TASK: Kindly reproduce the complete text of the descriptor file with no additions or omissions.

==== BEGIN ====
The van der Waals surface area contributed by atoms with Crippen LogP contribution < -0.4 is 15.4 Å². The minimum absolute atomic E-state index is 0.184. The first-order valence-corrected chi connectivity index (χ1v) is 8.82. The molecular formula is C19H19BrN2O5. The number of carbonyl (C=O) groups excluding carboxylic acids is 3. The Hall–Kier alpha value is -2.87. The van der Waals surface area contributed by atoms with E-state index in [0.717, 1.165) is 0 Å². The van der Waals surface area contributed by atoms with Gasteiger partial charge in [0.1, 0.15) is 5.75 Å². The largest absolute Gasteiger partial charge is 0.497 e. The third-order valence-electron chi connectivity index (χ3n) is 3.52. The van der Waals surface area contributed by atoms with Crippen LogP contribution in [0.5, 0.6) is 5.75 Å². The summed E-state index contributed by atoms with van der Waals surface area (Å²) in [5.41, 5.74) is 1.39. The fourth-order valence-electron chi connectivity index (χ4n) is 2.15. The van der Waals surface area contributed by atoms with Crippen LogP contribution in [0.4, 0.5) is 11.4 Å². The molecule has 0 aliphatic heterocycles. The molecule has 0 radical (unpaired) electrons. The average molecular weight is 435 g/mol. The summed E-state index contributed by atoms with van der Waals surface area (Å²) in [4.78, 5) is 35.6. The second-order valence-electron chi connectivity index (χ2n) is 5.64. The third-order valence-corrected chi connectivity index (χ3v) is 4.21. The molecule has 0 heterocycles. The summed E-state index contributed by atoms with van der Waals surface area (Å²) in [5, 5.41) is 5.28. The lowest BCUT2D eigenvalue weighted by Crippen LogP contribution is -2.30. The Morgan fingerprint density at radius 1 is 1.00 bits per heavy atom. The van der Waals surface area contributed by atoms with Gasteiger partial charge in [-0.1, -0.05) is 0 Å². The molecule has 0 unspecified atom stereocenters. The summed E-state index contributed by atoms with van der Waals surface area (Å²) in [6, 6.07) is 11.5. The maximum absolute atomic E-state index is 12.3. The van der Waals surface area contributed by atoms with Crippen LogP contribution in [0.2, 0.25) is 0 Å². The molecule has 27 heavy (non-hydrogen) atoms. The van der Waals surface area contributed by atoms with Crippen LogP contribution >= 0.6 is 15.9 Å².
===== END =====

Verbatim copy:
The van der Waals surface area contributed by atoms with Crippen LogP contribution < -0.4 is 15.4 Å². The minimum absolute atomic E-state index is 0.184. The first-order valence-corrected chi connectivity index (χ1v) is 8.82. The molecular formula is C19H19BrN2O5. The number of carbonyl (C=O) groups excluding carboxylic acids is 3. The Hall–Kier alpha value is -2.87. The van der Waals surface area contributed by atoms with E-state index in [0.717, 1.165) is 0 Å². The van der Waals surface area contributed by atoms with Gasteiger partial charge in [0.1, 0.15) is 5.75 Å². The largest absolute Gasteiger partial charge is 0.497 e. The third-order valence-electron chi connectivity index (χ3n) is 3.52. The van der Waals surface area contributed by atoms with Crippen LogP contribution in [0.5, 0.6) is 5.75 Å². The summed E-state index contributed by atoms with van der Waals surface area (Å²) in [5.41, 5.74) is 1.39. The fourth-order valence-electron chi connectivity index (χ4n) is 2.15. The van der Waals surface area contributed by atoms with Crippen LogP contribution in [0.4, 0.5) is 11.4 Å². The molecule has 0 aliphatic heterocycles. The molecule has 0 radical (unpaired) electrons. The average molecular weight is 435 g/mol. The summed E-state index contributed by atoms with van der Waals surface area (Å²) in [4.78, 5) is 35.6. The second-order valence-electron chi connectivity index (χ2n) is 5.64. The third-order valence-corrected chi connectivity index (χ3v) is 4.21. The molecule has 0 heterocycles. The summed E-state index contributed by atoms with van der Waals surface area (Å²) in [5, 5.41) is 5.28. The lowest BCUT2D eigenvalue weighted by Crippen LogP contribution is -2.30. The Morgan fingerprint density at radius 1 is 1.00 bits per heavy atom. The van der Waals surface area contributed by atoms with Gasteiger partial charge in [-0.1, -0.05) is 0 Å². The molecule has 0 unspecified atom stereocenters. The summed E-state index contributed by atoms with van der Waals surface area (Å²) in [6, 6.07) is 11.5. The maximum absolute atomic E-state index is 12.3. The van der Waals surface area contributed by atoms with Crippen LogP contribution in [0.2, 0.25) is 0 Å². The molecule has 27 heavy (non-hydrogen) atoms. The van der Waals surface area contributed by atoms with Crippen LogP contribution >= 0.6 is 15.9 Å².